All 12 boys and their coach have been rescued from a Thai cave on the third day of the operation

A military helicopter is shown in a photograph taken at night in Chiang Rai, Thailand.

Rescued schoolboys are moved from a military helicopter to an awaiting ambulance at a military airport in Chiang Rai, Thailand, July 9, 2018.

Athit Perawongmetha/Reuters

All 12 boys and their soccer coach were rescued on Tuesday from a flooded Thai cave complex where they had trapped for more than two weeks.

"The 12 Wild Boars and coach have emerged from the cave and they are safe," the Thai navy SEAL unit said on its official Facebook page.

There are still four rescue divers, including one doctor, who remained in the chamber with the boys after they were found that are yet to emerge.

The perilous mission to save the "Wild Boars" soccer team and their coach has gripped the world for days.

Officials have not been commenting on the rescue mission as it has been taking place, so it was not clear who had been brought out during the operation or what condition they were in.

The youngsters and their coach got trapped on June 23 while exploring the cave in the northern province of Chiang Rai after soccer practice, when a rainy season downpour flooded the tunnels.

British divers found the 13, hungry and huddled in darkness on a muddy bank in a partly flooded chamber several miles inside the complex, on Monday last week.

A crack team of foreign divers and Thai Navy SEALS has been guiding the boys out through nearly 2.5 miles of sometimes submerged, pitch-dark channels.

The head of the rescue operation, Narongsak Osottanakorn, said earlier on Tuesday the final stage would be "more challenging" because five people would be brought out, not four as on previous days, along with three Navy SEALs who have been staying with the boys since they were found.

Nevertheless, he said the rescuers were gaining experience every day.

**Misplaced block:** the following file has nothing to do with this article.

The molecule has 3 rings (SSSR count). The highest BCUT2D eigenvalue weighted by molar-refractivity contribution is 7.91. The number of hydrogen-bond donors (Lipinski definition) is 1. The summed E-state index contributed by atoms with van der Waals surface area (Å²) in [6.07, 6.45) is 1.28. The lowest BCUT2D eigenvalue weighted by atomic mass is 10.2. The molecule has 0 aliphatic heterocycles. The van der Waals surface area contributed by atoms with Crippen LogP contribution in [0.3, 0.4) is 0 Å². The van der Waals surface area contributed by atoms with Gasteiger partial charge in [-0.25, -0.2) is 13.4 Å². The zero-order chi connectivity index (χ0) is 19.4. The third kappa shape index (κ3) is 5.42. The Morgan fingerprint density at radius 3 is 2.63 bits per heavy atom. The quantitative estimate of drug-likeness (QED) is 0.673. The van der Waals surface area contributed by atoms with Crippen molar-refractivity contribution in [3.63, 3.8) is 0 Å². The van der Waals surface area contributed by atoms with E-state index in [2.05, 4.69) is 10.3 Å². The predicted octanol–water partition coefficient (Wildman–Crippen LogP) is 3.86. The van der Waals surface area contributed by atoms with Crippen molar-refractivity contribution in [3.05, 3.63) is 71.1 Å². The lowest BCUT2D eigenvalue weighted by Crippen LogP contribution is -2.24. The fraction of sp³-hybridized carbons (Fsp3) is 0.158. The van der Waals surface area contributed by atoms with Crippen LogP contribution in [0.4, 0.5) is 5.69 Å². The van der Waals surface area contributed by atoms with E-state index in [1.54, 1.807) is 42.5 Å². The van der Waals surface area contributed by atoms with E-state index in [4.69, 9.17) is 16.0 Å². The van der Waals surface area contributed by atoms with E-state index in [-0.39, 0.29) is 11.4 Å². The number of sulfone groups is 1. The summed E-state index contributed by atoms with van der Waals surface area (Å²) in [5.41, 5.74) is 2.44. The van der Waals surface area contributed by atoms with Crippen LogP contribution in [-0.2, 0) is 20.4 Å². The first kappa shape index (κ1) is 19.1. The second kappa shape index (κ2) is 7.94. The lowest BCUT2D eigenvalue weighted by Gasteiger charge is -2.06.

"I hope today we will be faster or the same speed as yesterday," Narongsak said.

Rescuers have been pumping out flood waters but scattered monsoon rain has raised the danger of more water percolating back down through the limestone and coursing through the tunnels.

Authorities said earlier divers had to hold the boys close to bring them as they made their way out along a guide rope, and each boy had to wear an oxygen mask to enable normal breathing.

Tranquillizers and quarantine

Prime Minister Prayuth Chan-ocha, who visited the cave on Monday, said the boys had been given tranquillizers to stop them getting stressed on the way out of the cave, but he dismissed any suggestion they had been "sedated."

"If they were sedated, how would they come out?" he asked reporters.

The eight boys brought out on Sunday and Monday were in good health overall and some asked for chocolate bread for breakfast, officials said.

Two of the boys had suspected lung infections but the four boys from the first group rescued were all walking around in hospital.

Authorities have not confirmed the identity of the rescued boys and some of their parents said they had not been told who had been brought out they were not allowed to visit the hospital where the boys were taken.

Narongsak said the rescued boys had not been identified out of respect for the families whose sons were still trapped.

The boys were still being quarantined from their parents because of the risk of infection and would likely be kept in hospital for a week to undergo tests, officials said earlier on Tuesday.

Technology billionaire Elon Musk went into the cave on Monday and left the rescue team with a "kid-sized" submarine his company SpaceX had built, Thailand's interior Minister Anupong Paochinda said.

Musk said on Twitter: "Just returned from Cave 3. Mini-sub is ready if needed. It is made of rocket parts and named Wild Boar after kids' soccer team. Leaving here in case it may be useful in the future."

By John Geddie and Panu Wongcha-um/Reuters

Reporting by Panu Wongcha-um, Juarawee Kittisilpa, Patpicha Tanakasempipat, John Geddie and James Pomfret in Chiang Rai, and Aukkarapon Niyomyat, Panarat Thepgumpanat, Amy Sawitta Lefevre and Chayut Setboonsarng in Bangkok; Writing by James Pomfret; Editing by Paul Tait and Robert Birsel.